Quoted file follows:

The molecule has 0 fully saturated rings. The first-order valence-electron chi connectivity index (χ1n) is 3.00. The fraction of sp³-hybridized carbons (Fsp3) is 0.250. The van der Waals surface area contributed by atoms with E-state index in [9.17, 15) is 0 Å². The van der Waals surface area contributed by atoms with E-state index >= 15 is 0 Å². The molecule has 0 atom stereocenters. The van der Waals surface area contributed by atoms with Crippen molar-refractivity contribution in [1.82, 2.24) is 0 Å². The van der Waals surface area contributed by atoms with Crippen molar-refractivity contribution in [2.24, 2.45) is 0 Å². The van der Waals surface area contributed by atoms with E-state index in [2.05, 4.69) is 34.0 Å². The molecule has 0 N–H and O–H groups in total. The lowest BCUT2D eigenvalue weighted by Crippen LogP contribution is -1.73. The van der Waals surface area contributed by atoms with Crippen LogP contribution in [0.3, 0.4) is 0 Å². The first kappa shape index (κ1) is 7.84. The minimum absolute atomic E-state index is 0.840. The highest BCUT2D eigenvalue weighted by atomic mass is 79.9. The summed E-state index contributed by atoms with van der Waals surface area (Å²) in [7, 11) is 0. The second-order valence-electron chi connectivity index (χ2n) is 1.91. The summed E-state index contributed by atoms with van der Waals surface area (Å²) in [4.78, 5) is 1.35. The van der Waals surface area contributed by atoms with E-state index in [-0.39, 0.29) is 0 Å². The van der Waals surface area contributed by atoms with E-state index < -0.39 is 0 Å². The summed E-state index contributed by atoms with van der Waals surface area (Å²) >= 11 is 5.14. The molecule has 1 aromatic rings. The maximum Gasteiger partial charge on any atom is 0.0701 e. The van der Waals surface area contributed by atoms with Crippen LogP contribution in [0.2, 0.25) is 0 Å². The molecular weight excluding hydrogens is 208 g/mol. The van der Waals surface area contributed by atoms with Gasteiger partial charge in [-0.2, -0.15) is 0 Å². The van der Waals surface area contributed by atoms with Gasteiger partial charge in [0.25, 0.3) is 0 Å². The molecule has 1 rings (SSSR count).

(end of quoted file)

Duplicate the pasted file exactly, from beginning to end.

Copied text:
The molecule has 0 fully saturated rings. The first-order valence-electron chi connectivity index (χ1n) is 3.00. The fraction of sp³-hybridized carbons (Fsp3) is 0.250. The van der Waals surface area contributed by atoms with E-state index in [9.17, 15) is 0 Å². The van der Waals surface area contributed by atoms with E-state index >= 15 is 0 Å². The molecule has 0 atom stereocenters. The van der Waals surface area contributed by atoms with Crippen molar-refractivity contribution in [1.82, 2.24) is 0 Å². The van der Waals surface area contributed by atoms with Crippen molar-refractivity contribution in [2.24, 2.45) is 0 Å². The van der Waals surface area contributed by atoms with E-state index in [2.05, 4.69) is 34.0 Å². The molecule has 0 N–H and O–H groups in total. The lowest BCUT2D eigenvalue weighted by Crippen LogP contribution is -1.73. The van der Waals surface area contributed by atoms with Crippen LogP contribution in [0.3, 0.4) is 0 Å². The first kappa shape index (κ1) is 7.84. The minimum absolute atomic E-state index is 0.840. The highest BCUT2D eigenvalue weighted by atomic mass is 79.9. The summed E-state index contributed by atoms with van der Waals surface area (Å²) in [7, 11) is 0. The second-order valence-electron chi connectivity index (χ2n) is 1.91. The summed E-state index contributed by atoms with van der Waals surface area (Å²) in [4.78, 5) is 1.35. The van der Waals surface area contributed by atoms with E-state index in [-0.39, 0.29) is 0 Å². The van der Waals surface area contributed by atoms with E-state index < -0.39 is 0 Å². The summed E-state index contributed by atoms with van der Waals surface area (Å²) >= 11 is 5.14. The molecule has 1 aromatic rings. The maximum Gasteiger partial charge on any atom is 0.0701 e. The van der Waals surface area contributed by atoms with Crippen LogP contribution in [0.2, 0.25) is 0 Å². The molecular weight excluding hydrogens is 208 g/mol. The van der Waals surface area contributed by atoms with Gasteiger partial charge in [-0.2, -0.15) is 0 Å². The van der Waals surface area contributed by atoms with Gasteiger partial charge in [0.25, 0.3) is 0 Å². The molecule has 1 rings (SSSR count).